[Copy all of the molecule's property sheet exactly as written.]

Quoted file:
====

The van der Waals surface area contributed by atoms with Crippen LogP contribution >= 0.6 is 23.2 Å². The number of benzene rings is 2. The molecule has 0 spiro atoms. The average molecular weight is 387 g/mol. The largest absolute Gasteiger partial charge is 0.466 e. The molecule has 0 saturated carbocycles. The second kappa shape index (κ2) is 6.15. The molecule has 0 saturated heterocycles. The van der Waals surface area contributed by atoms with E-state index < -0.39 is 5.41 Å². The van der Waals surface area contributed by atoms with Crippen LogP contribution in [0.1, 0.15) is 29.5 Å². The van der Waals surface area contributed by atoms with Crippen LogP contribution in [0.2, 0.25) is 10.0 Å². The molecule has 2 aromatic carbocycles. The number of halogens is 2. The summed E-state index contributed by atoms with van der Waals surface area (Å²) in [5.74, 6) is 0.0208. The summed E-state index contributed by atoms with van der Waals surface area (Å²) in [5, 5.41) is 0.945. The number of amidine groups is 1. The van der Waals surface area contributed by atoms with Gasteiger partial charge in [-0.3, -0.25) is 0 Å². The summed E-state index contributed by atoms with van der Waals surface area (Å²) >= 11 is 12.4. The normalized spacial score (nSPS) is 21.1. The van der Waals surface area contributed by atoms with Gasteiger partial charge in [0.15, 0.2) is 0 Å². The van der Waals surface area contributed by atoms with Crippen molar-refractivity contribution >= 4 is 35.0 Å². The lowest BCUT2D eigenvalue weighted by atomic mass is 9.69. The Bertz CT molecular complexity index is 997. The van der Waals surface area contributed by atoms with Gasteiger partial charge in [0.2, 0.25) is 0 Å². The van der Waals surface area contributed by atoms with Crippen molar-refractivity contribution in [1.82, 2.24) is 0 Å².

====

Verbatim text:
The van der Waals surface area contributed by atoms with Crippen LogP contribution >= 0.6 is 23.2 Å². The number of benzene rings is 2. The molecule has 0 spiro atoms. The average molecular weight is 387 g/mol. The largest absolute Gasteiger partial charge is 0.466 e. The molecule has 0 saturated carbocycles. The second kappa shape index (κ2) is 6.15. The molecule has 0 saturated heterocycles. The van der Waals surface area contributed by atoms with E-state index < -0.39 is 5.41 Å². The van der Waals surface area contributed by atoms with Crippen LogP contribution in [0.1, 0.15) is 29.5 Å². The van der Waals surface area contributed by atoms with Crippen LogP contribution in [0.2, 0.25) is 10.0 Å². The molecule has 2 aromatic carbocycles. The number of halogens is 2. The summed E-state index contributed by atoms with van der Waals surface area (Å²) in [5.74, 6) is 0.0208. The summed E-state index contributed by atoms with van der Waals surface area (Å²) in [5, 5.41) is 0.945. The number of amidine groups is 1. The van der Waals surface area contributed by atoms with Gasteiger partial charge in [-0.3, -0.25) is 0 Å². The summed E-state index contributed by atoms with van der Waals surface area (Å²) >= 11 is 12.4. The normalized spacial score (nSPS) is 21.1. The van der Waals surface area contributed by atoms with Gasteiger partial charge in [0.15, 0.2) is 0 Å². The van der Waals surface area contributed by atoms with Crippen molar-refractivity contribution >= 4 is 35.0 Å². The lowest BCUT2D eigenvalue weighted by atomic mass is 9.69. The Bertz CT molecular complexity index is 997. The van der Waals surface area contributed by atoms with Gasteiger partial charge in [0.2, 0.25) is 0 Å². The van der Waals surface area contributed by atoms with Crippen molar-refractivity contribution in [1.82, 2.24) is 0 Å².